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Live from the Aspen Institute: Tom Friedman Speaks at The Socrates Society's Annual Fundraiser

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THOMAS FRIEDMAN
WASHINGTON, DC - APRIL 21: Thomas L. Friedman speaks during a rehearsal before a taping of Jeopardy! Power Players Week at DAR Constitution Hall on April 21, 2012 in Washington, DC. (Photo by Kris Connor/Getty Images) | Getty

Last night the Socrates Society of the Aspen Institute had their annual fundraiser. It was an outstanding success. Founded 13 years ago by Silicon Valley venture capitalists Gary and Laura Lauder, this group is a forum in which emerging leaders from various sectors of society come together to explore contemporary issues through moderated dialogue. The members, who tend to be in their 30s and 40s, form a diverse group representing leaders from all over the globe.

As in previous years, the main attraction was Tom Friedman, who spoke informally with Aspen Institute CEO Walter Isaacson from the stage. Tom is not only one of the world's greatest journalists, he is also a marketing genius. He can take a simple idea for the betterment of mankind and distill it into a brilliant sound bite that communicates in a millisecond.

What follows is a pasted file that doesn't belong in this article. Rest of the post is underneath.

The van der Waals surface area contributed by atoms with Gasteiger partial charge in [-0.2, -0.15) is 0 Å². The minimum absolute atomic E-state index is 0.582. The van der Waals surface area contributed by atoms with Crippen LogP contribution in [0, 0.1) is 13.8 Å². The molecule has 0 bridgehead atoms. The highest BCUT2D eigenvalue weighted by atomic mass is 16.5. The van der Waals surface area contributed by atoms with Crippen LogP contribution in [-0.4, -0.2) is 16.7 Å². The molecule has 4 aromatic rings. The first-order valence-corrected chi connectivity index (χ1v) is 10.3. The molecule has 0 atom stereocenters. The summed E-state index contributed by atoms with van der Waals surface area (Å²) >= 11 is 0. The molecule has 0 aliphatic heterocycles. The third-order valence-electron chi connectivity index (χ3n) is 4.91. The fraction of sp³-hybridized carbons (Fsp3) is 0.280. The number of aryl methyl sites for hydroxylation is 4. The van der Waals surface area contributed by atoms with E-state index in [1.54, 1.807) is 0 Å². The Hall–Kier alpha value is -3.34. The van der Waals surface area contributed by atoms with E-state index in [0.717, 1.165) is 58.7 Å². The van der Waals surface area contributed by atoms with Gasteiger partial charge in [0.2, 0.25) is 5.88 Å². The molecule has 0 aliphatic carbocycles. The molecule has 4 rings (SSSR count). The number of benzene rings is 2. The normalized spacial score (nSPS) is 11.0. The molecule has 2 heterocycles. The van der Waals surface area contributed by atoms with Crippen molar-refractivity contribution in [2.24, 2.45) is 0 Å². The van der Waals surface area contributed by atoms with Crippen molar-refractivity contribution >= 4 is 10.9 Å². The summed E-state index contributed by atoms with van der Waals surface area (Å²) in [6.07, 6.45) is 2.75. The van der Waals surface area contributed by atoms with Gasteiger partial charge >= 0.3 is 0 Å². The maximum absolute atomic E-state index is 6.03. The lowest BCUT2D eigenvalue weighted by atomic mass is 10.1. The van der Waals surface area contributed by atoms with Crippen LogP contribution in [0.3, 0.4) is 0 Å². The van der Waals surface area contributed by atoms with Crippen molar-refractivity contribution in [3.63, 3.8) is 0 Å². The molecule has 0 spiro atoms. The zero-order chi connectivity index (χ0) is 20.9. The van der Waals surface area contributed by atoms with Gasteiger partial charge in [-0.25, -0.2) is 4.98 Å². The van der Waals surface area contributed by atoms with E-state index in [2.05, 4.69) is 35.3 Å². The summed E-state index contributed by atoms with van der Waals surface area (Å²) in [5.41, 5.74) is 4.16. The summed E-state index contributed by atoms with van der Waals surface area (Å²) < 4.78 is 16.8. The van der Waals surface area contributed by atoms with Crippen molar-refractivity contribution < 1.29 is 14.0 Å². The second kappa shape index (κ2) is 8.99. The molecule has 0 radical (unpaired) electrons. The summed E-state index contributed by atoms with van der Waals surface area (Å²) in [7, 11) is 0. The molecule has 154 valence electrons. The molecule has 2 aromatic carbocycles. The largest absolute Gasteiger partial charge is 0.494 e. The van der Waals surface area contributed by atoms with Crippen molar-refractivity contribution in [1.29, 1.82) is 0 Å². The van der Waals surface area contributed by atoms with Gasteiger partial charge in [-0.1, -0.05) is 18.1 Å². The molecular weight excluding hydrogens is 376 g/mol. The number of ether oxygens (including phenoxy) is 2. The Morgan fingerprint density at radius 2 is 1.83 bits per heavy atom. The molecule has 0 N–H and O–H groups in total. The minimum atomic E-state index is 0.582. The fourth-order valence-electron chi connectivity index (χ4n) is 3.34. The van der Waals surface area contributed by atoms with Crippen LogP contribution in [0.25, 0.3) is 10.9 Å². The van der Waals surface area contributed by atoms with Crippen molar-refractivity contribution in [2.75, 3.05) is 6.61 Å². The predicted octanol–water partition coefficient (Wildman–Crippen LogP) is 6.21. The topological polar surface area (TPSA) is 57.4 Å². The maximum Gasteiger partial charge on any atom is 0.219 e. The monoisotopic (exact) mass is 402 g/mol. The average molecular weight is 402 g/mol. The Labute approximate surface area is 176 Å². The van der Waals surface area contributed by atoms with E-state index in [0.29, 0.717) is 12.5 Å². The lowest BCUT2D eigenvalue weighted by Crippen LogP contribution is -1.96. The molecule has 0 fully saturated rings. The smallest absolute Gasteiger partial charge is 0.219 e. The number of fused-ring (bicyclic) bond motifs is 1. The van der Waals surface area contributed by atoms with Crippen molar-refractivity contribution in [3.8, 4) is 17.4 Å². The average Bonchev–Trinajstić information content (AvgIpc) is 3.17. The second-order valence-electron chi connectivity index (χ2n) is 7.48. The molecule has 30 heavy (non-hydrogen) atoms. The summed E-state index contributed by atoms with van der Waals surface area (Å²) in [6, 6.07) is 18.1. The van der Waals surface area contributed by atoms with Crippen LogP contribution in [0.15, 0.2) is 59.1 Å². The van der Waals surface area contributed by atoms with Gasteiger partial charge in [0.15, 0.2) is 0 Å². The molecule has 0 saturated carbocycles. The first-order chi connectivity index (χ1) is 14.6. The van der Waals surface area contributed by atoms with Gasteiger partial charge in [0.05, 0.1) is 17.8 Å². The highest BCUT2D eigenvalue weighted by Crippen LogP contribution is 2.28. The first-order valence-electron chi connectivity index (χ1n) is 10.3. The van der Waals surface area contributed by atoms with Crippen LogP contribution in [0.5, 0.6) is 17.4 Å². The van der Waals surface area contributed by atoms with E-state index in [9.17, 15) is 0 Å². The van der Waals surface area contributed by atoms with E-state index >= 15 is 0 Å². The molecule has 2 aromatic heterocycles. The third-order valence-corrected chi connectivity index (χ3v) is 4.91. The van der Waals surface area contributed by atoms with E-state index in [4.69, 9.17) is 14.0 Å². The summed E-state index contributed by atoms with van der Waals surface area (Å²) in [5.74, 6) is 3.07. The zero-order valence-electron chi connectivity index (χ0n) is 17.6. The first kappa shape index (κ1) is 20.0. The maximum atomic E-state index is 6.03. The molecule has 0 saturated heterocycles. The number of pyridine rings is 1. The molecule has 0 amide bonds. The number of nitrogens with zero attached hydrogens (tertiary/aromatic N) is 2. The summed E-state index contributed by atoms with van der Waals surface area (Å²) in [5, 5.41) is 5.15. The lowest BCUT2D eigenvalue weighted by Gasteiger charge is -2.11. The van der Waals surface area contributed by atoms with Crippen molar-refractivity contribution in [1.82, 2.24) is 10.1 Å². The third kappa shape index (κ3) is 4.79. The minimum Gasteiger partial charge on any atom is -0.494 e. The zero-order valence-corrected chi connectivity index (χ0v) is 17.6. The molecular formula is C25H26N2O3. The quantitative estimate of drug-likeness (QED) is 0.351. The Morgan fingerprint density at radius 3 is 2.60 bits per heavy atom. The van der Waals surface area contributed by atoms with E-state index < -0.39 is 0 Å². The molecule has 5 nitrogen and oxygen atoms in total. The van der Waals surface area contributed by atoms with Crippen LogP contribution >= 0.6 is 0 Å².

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In the soon-to-be-released paperback of his book Hot, Flat, and Crowded, he has added the word "Broke" to the title to communicate what is new in our world since the bestseller was printed. Tom warns us that the market and Mother Nature have hit the wall. The reasons are similar: greed and avarice in the financial community, and abuse of our natural resources, something most Americans are guilty of. In time, Tom warns, we can fix our economy, but we can never fix our ecosystem once we reach the tipping point.

To avoid disaster, the current generation must be followed by the "re-generation generation." Our generation should be called the "grasshopper generation," because we ate through everything put before us. We haven't had a Pearl Harbor wake-up call like our parents or grandparents, but we must consider the crash of 2008 a "heart attack warning" for our time.

I hope Tom forgives me for paraphrasing his words. As always, he is full of hope, which is what makes his messages uplifting in the end. "Remember," he said, "recessions are a time of great innovation." So, get busy. We all must do our part.